I thought I’d lost the ability to be shocked by anything that happened on an American university campus — that is until I read the New York Times magazine this weekend. In an article entitled, simply, "The Freshman," author Chip Brown describes a charming tale of a young man come to study at one of the premier institutions of higher learning in the country. He might more aptly have titled his piece "God, Country, and Yale." Only in this telling, God is the vengeful Allah of Islamist fanatics, and the country to which this student once pledged his allegiance is the Taliban’s Afghanistan, for the first-year Yalie profiled is none other than the former "ambassador-at-large" of the Taliban regime, Sayed Rahmatullah Hashemi.
Yes, Yale has decided to welcome into its fold a man whose previous visit to the New Haven, Conn., campus in March 2001 was as an official apologist for the misogynistic government that had just blown up the famous Buddhas of Bamiyan, the giant 1,500-year-old statues long considered among the most important ancient sculptures in the world. This might be just another tale of multiculturalism run amok on campus were it not for the 3,000 dead Americans buried in the rubble of the World Trade Center and Pentagon on Sept. 11, 2001, and the more than 200 Americans who died fighting to liberate Afghanistan from Rahmatullah’s former paymasters. As it is, this story raises serious questions not just about what’s happening on America’s campuses but whether the student visa program that gave us Mohammed Atta and his murderous accomplices continues to pose threats to American security.
Rahmatullah’s journey from the Taliban to the Ivy League is a strange one told in more than 8,600 words by Brown. Rahmatullah grew up in what appears to have been a lower-middle-class family in Afghanistan, the sixth of seven children, the son of a former policeman who fled with his family to Pakistan after the Soviet invasion. According to Brown, the boy dropped out of school when he was 10 to help in his father’s shoe store, but later returned to an English-language training school for Afghan refugees run by an American charity, the International Rescue Committee.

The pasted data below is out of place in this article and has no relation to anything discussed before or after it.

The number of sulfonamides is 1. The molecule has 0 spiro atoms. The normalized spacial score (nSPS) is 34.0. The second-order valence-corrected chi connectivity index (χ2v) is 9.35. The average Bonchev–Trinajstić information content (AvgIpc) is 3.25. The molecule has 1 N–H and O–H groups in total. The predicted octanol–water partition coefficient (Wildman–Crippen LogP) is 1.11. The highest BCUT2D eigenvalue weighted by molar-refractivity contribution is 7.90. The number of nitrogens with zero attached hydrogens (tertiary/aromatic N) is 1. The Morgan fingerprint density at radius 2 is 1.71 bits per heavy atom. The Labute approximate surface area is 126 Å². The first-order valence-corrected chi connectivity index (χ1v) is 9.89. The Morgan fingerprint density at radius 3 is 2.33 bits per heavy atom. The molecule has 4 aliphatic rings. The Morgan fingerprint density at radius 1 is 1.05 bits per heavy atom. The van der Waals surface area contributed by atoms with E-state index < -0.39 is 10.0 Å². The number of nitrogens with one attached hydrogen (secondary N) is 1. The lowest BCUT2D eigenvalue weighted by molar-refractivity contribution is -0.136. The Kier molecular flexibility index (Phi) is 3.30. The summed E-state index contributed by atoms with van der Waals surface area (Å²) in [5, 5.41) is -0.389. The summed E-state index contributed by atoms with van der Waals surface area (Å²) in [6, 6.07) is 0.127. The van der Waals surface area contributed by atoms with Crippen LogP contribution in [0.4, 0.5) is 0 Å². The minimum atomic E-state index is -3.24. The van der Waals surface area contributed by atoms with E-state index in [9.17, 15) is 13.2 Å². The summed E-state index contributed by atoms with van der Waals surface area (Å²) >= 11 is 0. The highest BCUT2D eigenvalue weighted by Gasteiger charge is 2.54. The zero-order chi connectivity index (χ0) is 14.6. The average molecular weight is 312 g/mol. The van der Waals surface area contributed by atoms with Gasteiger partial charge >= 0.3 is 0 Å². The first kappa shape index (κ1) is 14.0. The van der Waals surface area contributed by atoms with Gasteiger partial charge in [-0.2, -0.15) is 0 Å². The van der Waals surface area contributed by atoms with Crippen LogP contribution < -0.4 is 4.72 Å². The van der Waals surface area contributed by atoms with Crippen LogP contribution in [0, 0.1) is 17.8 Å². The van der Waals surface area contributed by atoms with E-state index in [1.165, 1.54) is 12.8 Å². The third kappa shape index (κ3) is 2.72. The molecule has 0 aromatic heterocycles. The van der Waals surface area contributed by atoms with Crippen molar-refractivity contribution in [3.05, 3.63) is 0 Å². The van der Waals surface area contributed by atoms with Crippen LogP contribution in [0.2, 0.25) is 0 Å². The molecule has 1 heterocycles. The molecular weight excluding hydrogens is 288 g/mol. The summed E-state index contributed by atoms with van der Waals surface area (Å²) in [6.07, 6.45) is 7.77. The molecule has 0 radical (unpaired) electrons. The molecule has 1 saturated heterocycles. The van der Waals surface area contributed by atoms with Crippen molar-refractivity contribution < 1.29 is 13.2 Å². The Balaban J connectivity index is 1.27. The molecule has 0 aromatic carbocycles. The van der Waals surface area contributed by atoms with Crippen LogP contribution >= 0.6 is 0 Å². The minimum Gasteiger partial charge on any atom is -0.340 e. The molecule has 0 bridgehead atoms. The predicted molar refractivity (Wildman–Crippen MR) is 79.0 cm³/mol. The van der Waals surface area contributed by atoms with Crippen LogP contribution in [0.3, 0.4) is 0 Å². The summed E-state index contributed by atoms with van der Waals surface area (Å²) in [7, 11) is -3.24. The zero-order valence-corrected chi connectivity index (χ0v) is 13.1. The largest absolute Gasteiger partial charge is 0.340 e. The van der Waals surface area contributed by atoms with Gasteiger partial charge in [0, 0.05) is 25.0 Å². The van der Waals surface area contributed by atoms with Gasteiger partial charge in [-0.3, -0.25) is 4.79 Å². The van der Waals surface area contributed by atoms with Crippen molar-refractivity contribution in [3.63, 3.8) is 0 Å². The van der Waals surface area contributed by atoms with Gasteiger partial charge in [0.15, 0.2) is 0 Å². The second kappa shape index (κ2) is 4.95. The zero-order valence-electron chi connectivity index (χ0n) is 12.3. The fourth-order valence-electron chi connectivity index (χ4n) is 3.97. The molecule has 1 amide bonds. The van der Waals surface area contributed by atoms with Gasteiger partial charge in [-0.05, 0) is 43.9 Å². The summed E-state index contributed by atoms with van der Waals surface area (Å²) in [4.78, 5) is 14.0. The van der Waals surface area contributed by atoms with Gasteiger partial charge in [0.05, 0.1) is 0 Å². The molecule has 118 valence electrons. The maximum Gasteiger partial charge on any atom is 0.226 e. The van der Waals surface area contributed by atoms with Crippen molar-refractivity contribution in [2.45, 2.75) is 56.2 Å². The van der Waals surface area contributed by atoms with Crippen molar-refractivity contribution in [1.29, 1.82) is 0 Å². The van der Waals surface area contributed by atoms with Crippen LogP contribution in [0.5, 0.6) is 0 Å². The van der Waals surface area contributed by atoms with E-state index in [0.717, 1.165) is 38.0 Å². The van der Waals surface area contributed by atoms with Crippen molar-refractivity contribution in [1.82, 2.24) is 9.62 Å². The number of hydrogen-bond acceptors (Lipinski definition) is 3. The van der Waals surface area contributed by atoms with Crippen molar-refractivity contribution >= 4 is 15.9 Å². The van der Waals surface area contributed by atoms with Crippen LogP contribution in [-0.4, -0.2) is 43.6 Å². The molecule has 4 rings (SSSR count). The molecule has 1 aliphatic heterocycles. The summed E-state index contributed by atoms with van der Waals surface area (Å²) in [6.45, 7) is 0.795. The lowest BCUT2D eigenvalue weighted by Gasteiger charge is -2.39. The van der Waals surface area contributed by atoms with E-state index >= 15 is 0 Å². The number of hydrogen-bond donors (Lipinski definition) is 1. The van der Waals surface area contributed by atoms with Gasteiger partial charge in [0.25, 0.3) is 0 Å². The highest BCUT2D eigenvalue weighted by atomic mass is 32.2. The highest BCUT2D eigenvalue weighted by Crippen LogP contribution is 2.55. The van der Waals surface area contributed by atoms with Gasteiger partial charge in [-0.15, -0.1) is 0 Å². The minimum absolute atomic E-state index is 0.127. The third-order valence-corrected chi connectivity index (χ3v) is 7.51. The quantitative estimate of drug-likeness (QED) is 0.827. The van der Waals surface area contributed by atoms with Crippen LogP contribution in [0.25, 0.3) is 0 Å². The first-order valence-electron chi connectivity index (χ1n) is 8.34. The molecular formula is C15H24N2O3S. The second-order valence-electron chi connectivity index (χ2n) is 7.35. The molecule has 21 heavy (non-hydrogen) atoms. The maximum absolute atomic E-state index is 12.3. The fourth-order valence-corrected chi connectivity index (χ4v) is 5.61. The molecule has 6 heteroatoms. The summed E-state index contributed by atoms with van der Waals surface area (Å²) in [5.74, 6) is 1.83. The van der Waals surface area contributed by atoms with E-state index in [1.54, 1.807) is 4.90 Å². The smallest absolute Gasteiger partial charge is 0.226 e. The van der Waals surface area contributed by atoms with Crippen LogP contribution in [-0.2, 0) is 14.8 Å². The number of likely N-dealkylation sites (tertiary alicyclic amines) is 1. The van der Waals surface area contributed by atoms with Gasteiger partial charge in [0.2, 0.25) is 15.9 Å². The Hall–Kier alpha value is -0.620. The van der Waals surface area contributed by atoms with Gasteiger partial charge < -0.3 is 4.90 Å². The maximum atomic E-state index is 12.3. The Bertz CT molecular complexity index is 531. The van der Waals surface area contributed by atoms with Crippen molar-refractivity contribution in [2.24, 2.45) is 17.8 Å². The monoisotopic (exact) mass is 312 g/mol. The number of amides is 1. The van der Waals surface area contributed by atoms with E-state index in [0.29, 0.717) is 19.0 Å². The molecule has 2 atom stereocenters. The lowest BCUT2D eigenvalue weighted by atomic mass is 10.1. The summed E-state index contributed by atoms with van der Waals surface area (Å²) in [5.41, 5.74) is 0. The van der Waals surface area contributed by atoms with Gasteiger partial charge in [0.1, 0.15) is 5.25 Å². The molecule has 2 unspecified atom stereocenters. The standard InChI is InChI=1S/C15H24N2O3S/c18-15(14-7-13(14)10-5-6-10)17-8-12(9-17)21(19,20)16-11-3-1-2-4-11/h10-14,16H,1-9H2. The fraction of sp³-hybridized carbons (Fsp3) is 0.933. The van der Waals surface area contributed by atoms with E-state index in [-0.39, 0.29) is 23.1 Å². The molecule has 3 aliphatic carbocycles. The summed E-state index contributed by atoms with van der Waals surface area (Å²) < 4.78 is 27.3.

His language training would later come in handy when Rahmatullah returned to Kandahar, Afghanistan, after the Taliban seized the city from the Afghan communist government that ruled the country once the Soviets withdrew. Rahmatullah became a translator for the Taliban, and worked his way up into the regime’s foreign office. Rahmatullah even met the Taliban’s most famous "guest," Osama bin Laden in 1997. "He came to the foreign office with some people," Rahmatullah told Brown. "He was a very tall guy. I knew him as a rich man, an Arab, but there was no reason at the time to remember his name." He also heard bin Laden speak in 1998, not long after bin Laden’s agents blew up two U.S. embassies in Africa, killing 224 people, as Brown notes.
But it was Rahmatullah’s chance meeting with an American filmmaker, Mike Hoover, that brought the young man to America, first as the Taliban’s official spokesman and then later as a student at Yale. Hoover met Rahmatullah while filming in Afghanistan in 2000, liked him, and suggested that the young man come to America to tell the Taliban’s story. Hoover even put up the money for travel expenses and arranged much of his speaking tour.
But the trip didn’t go all that well; it seems Americans weren’t all that keen to hear a defense of blowing up priceless ancient sculptures or depriving young girls of the right to be educated. But Hoover never lost faith in Rahmatullah and, in 2004, encouraged him to apply to Yale.
For its part, Yale was thrilled to have him. Yale Dean Richard Shaw came away from his interview with Rahmatullah, says Brown, "with a sense: Whoa! This is a person to be reckoned with and who could educate us about the world." Yale admitted Rahmatullah as a "special student" in January 2005. Apparently, getting a visa was no problem for this former spokesman of a terrorist regime, and Rahmatullah has been studying at Yale for the past year.
Now, Brown says with no apparent irony, Rahmatullah "plan[s] to apply for admission as a degree-status sophomore in March or April. And in May, in’shallah [If Allah wills], he would go home."
Unless Yale has gone totally mad — and with Yale, the U.S. State Department, which grants student visas — Rahmatullah should be encouraged to stay there.